This Focaccia Genovese with olives and onions is an Italian classic that’s soft, fluffy and exceptionally tasty!
A perfect side for dunking into steaming soups or part of an antipasto platter, this focaccia Genovese is also easy to make!!
Why you’ll love this recipe
Focaccia Genovese is the famous focaccia from the port city of Genoa in Liguria, Italy. The classic focaccia is usually left to rise for 12-14 hours just like my Ligurian Focaccia but we don’t always have time for that.
This recipe is ready in just a few hours. While the flavor that develops with long fermentation is fantastic, I promise that this Focaccia Genovese is so tasty that I can never stop at just one slice.
The secret is quality ingredients particularly the olive oil. Buy the best you can afford. I like local olive oil because it’s most likely to be fresh.
Choose large green olives with stones in. Just slice off the flesh in large chunks. These will taste much better the pitted olives but you choose – it’s your Focaccia Genovese!
For complete ingredient quantities and full instructions, please scroll to the printable recipe card bottom of the page.
As well as the usual focaccia ingredients like flour, yeast, olive oil, a little honey, salt and warm water, this Focaccia Genovese uses some of the typical toppings.
- green olives – I prefer stone-in (de-seed before using) but you can use pitted
- onion – sliced thinly and rubbed with olive oil
There are so many variations of toppings for Focaccia Genovese. Here are some suggestions. Instead of olives and onions top with:-
- fresh rosemary
- chunks of cheese such are mozzarella or taleggio
- black olives
- cherry tomatoes
- In the bowl of a stand mixer, combine the warm water with yeast and honey and let it stand until bubbly.
- Work in the flour, rest 5 minutes then add the oil and salt and mix until smooth and elastic.
- Set aside to rise until doubled.
- Tip the dough onto a well oil baking pan and fold several times.
- Stretch the dough to fit the pan. It will take time and the dough will start to rise again.
- Press the olives into one half of the dough and scatter oiled onion slices over the other side. Pour over the brine and allow the dough to rise before baking until golden brown.
Tips for success and FAQ’s
This is not the sort of recipe that you can skimp on olive oil. Use the full quantity in the recipe and make sure it’s good oil that you like the taste of.
Avoid adding extra flour to the dough because this will make the focaccia dense. Use oil to stop the dough sticking to your hands or anything else!
It’s important that when the Focaccia Genovese is baked, it is taken out of the pan and onto a wire rack. This way the bottom doesn’t steam and end up soggy.
Focaccia is not the same. It’s is much lighter and fluffier that pizza. Plus the toppings are simple on a focaccia so that the dough is not weighed dough. Pizza is more of a meal and focaccia is more of a side or starter.
It could be that you didn’t use enough olive oil. Or the baking pan is not of good quality. Be sure to use a heavy, not one that is old, maybe rusty or has seen better days.
Ideally, it’s best eat focaccia within hours of baking. But I will keep the bread in a sealed container in the refrigerator (or at room temperature in a cool climate) for a day or two. Reheat in the oven until warmed through and a bit crispy. Never reheat in the microwave – you won’t be happy.
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- 15in x 10in (38cm x 25cm) heavy baking pan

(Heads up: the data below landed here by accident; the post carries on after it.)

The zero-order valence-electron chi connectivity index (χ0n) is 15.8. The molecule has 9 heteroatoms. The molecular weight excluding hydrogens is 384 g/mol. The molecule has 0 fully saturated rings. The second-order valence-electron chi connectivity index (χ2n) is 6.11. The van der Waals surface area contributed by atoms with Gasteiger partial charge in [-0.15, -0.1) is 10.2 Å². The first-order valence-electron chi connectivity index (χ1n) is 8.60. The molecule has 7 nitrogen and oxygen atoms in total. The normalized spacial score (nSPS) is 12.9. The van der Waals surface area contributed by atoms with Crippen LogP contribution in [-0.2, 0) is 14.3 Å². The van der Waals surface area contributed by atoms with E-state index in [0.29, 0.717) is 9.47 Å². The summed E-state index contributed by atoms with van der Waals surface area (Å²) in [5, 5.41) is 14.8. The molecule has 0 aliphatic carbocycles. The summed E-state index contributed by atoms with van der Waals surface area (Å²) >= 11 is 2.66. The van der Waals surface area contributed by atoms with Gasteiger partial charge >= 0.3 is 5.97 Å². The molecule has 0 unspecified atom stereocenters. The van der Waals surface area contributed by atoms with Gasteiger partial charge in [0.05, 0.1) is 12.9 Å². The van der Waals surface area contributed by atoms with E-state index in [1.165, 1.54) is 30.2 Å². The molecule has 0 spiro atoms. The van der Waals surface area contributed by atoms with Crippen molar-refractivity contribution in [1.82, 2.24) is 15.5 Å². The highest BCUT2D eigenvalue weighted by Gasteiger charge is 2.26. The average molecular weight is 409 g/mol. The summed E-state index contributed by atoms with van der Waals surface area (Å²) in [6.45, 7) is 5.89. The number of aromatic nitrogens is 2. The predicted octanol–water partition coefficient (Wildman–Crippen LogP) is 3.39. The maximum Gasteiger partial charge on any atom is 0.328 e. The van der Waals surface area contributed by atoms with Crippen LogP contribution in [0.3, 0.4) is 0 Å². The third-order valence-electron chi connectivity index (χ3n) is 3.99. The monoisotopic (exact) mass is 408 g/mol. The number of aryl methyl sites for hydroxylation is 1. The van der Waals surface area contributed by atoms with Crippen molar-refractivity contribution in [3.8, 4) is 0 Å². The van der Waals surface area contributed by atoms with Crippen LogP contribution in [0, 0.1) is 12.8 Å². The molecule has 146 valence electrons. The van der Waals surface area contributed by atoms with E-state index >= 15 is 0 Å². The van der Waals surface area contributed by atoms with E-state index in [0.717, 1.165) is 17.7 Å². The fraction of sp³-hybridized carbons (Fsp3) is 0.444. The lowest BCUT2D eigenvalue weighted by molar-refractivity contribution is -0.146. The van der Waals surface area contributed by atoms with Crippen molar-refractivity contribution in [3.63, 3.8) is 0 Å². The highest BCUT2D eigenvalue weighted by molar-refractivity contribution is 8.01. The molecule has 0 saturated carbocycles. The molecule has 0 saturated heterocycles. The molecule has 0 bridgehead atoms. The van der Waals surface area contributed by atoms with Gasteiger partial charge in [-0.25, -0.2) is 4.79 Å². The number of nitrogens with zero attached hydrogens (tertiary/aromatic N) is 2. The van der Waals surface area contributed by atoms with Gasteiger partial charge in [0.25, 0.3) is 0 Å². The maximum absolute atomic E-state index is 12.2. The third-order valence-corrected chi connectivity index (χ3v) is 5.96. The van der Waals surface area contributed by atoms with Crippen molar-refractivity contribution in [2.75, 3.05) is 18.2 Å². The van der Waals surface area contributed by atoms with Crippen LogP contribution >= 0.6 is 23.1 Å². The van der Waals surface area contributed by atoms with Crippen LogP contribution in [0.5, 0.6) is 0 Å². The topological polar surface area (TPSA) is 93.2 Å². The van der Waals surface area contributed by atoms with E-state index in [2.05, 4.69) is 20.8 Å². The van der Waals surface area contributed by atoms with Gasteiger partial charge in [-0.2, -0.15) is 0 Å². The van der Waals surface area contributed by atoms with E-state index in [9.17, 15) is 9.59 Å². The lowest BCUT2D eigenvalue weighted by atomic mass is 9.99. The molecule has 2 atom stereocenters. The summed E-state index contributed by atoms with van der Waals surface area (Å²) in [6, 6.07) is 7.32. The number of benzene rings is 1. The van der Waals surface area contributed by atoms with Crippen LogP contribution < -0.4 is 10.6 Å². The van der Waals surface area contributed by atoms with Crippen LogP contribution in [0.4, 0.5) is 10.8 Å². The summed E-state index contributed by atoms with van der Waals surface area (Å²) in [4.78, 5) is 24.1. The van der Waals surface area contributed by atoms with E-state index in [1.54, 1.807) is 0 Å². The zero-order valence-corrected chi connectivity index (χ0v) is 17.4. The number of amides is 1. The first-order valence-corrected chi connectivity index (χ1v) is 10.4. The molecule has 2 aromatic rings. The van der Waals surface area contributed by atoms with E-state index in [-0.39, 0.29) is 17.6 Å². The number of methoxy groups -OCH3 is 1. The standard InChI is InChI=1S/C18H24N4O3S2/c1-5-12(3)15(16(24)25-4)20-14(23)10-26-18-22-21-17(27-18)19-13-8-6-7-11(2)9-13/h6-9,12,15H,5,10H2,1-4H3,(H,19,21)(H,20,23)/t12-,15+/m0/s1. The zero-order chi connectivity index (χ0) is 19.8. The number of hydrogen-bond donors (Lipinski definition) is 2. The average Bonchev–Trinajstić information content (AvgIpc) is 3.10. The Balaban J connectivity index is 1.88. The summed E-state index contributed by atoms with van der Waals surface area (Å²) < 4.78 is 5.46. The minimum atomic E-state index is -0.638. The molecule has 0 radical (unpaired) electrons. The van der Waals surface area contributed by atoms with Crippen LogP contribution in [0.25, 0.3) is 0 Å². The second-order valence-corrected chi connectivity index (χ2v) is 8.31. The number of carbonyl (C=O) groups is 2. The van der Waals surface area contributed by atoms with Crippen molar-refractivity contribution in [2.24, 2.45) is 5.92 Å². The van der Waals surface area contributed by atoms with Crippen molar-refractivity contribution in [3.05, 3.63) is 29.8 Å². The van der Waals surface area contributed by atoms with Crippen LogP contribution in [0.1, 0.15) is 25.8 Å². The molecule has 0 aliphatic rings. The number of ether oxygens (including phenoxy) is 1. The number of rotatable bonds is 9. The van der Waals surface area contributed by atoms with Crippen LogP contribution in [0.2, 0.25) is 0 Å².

- 1¼ cups (300mls) warm water
- 2 teaspoons active dried yeast
- 2 teaspoons honey
- 3¼ cups (400g) all purpose (plain) flour
- 3 tablespoons extra virgin olive oil
- 2 teaspoons salt
- ⅓ cup large green olives, pitted or whole de-seeded green olives
- ½ onion sliced thinly
- 2 teaspoons extra virgin olive oil
- ¼ cup lukewarm water
- 1 teaspoon salt
- 2 tablespoons extra virgin olive oil extra for brushing after focaccia has baked
- In the bowl of a stand mixer, stir together warm water, dried active yeast and honey. Allow to stand approximately 10 minutes until frothy.
- Using the dough hook on the stand mixer (or use your hands), add flour to the water/yeast mixture and combine until mixture comes together. Stand 5 minutes.
- Add oil and salt and continue to mix for 5 minutes (or 7 minutes by hand) until smooth and elastic.
- Cover the bowl with plastic wrap and allow to rise for 45 minutes to 1 hour in a warm place.
- Spread 2 tablespoons of extra virgin olive oil onto baking pan with sides.
- Tip the dough gently onto the oiled, 15in x 10in (38cm x 25cm) baking pan.
- Press out gently to flatten slightly to degas a little. Pick up one side of the dough stretch it and fold it over to the other side. Repeat on all sides.
- Gently stretch the dough to fit the pan. You will need to place your hands under the dough and stretch it. Don't worry if it doesn't fully stretch to fit. Set aside for 30 minutes. During the time you'll be able to stretch it out to fit.
- After 30 minutes, make indentations with your fingers into the dough. Press in at an angle.
- Press olive halves (or whole de-seeded green olives) into one half of the dough. Rub onion slices with olive oil then scatter onion slices over the other half.
- Mix together brine ingredients until salt is dissolved. Pour over dimpled dough. Allow to proof for 30 minutes until puffy and bubbly.
- In the meantime preheat oven to 450°F (235°C).
- Sprinkle with flaky salt and bake on the centre rack for 20 minutes. Then move to the upper rack and bake for another 5-7 minutes until the top is golden brown.
- Remove from the oven and immediately turn onto a wire rack. Drizzle or brush 2 tablespoons of extra virgin olive oil over the baked focaccia. Don't worry if it pools in the dimples, the oil will gradually soak into the bread.
- Serve warm or at room temperature cut into large squares.